Bill Ward: From Jazz to Black Sabbath Part 2-2
Even kids, little kids that I know that have just grown up into drummers, now have gone past their eighth notes and sixteenths. I mean, they do it and I'm looking at them going, "How do they do that? How do they play like that?" To me, those are real drummers. Those are proper drummers. So, for a long time there was very much of a wasteland in me because I didn't know. I thought, well, how do I categorize myself? I couldn't identify as a drummer. It's like these other guys pick it up and they seem to play in time and they seem to know all these things about drumming, and I have never been able to do that. I have no concept of what they're doing. I went to Roy Burns with all my heart and soul trying to learn how to play drums. I thought, 50 years-old, I'm going to learn how to play drums, finally. You know, I'm clueless. I'm absolutely clueless, yet I can play with a band and just feel the musicians and just play to wherever it's got to go, and that's something that just comes absolutely natural to me. So, I don't get it.
Several things happened to me as I was really, really growing up this time. I stopped looking at what I couldn't play and I stopped being angry about what I couldn't do, and I started to focus on what could I do and could I do it well, and if I could do it well and if I could do it properly, then what I decided to do was enhance that and let that grow, and I stopped wasting my time looking at other drummers thinking about, well, how do they play and how come I can't do that. And from that very day, when that happenedthat happened a number of years ago nowI've been in love with other drummers. All the envy, all the anger that I felt, has all dropped away. It's nonexistent. I have such an open mind and a complete enjoyment for any drummer. Anybody, you know, I know that I'm going to enjoy their drumming because drumming now is something to me that has a totally different dynamic. It's like...how can I explain it.... Drumming now is...well, I see it without envy. I try to look at drumming with humility and in doing so, I see the musician and I see the heart and I have no jealousy, or envy, or anything else. I feel like I can really, really listen to a drummer whether he is 96 years-old or six years-old, and I give the six year-old just the same amount of credit that I would the 90 year-old because they are in the same process of achievement as drummers. So my outlook towards drumming has completely changed.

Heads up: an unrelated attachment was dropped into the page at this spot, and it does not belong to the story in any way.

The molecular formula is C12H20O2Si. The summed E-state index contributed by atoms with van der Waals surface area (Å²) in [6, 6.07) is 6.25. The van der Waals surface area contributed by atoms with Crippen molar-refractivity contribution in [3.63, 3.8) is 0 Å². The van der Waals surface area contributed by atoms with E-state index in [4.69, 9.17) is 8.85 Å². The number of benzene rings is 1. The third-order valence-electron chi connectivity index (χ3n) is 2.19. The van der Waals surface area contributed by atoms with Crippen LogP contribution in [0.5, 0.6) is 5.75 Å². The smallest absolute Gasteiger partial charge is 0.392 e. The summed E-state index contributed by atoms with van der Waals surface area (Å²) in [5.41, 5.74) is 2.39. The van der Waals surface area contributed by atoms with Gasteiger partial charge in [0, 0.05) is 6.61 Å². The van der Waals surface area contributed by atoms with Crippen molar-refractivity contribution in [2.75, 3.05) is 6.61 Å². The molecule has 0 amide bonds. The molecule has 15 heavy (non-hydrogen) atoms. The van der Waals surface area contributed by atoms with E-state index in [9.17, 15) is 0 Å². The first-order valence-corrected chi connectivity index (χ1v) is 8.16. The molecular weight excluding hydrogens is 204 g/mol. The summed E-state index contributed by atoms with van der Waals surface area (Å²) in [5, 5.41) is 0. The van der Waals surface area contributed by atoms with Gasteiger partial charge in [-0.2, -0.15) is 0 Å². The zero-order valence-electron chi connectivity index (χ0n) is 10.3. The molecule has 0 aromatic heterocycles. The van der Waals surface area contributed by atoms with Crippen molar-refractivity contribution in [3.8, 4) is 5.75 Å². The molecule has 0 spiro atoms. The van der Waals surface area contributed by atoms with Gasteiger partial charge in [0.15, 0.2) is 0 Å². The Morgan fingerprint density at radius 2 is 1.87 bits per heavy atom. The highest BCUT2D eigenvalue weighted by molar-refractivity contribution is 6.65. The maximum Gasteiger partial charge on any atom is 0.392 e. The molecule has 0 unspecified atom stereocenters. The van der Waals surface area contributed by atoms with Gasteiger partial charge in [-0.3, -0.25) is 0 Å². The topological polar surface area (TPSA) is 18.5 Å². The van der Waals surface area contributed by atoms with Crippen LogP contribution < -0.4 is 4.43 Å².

My relationship with my drums has gotten a whole lot better because I used to look at my drums and they used to be like mountainous to me. That looked like a mountainous problem sometimes and it's like, how can I overcome these drums? How can I master them? So, I just stopped trying to do that. I surrendered. Now I play them instead, rather than trying to overcome them. There's a big difference there, you know? Like learning how to play. Aynsley Dunbar, years and years and years ago, years ago, manthis is when Aynsley was playing with Zappa, years agohe watched me, and I had this technique of playing up here like this, when I was a kid. I'm 22, 23 years-old and I like to play up high, and he suggested to me one timeI can always remember this; I don't think Aynsley would remember this, but I know I doand he said, "Why don't you lower your cymbals and play from the shoulder a little bit more?" And today, I have lower cymbals and I play from my shoulder just like Aynsley taught me (laughter). I don't know, there's so many different things here that I'm learning.
But I've written a couple of albums and I've got another three or four albums in the works. I like working with all kinds of people. When I'm not with the Sabs I like to work with all kinds of musiciansrock musicians, metal musicians. In all walks of life, it doesn't make any differencejazz musicians, brasswhatever it might be. Musically, I feel very rich. I feel that by surrendering up everything that I thought I wanted, instead I found an overflowing well or an overflowing spring that just brings up music endlessly all the time.
AAJ: What kinds of things do you do to practice and to stay in shape as a drummer?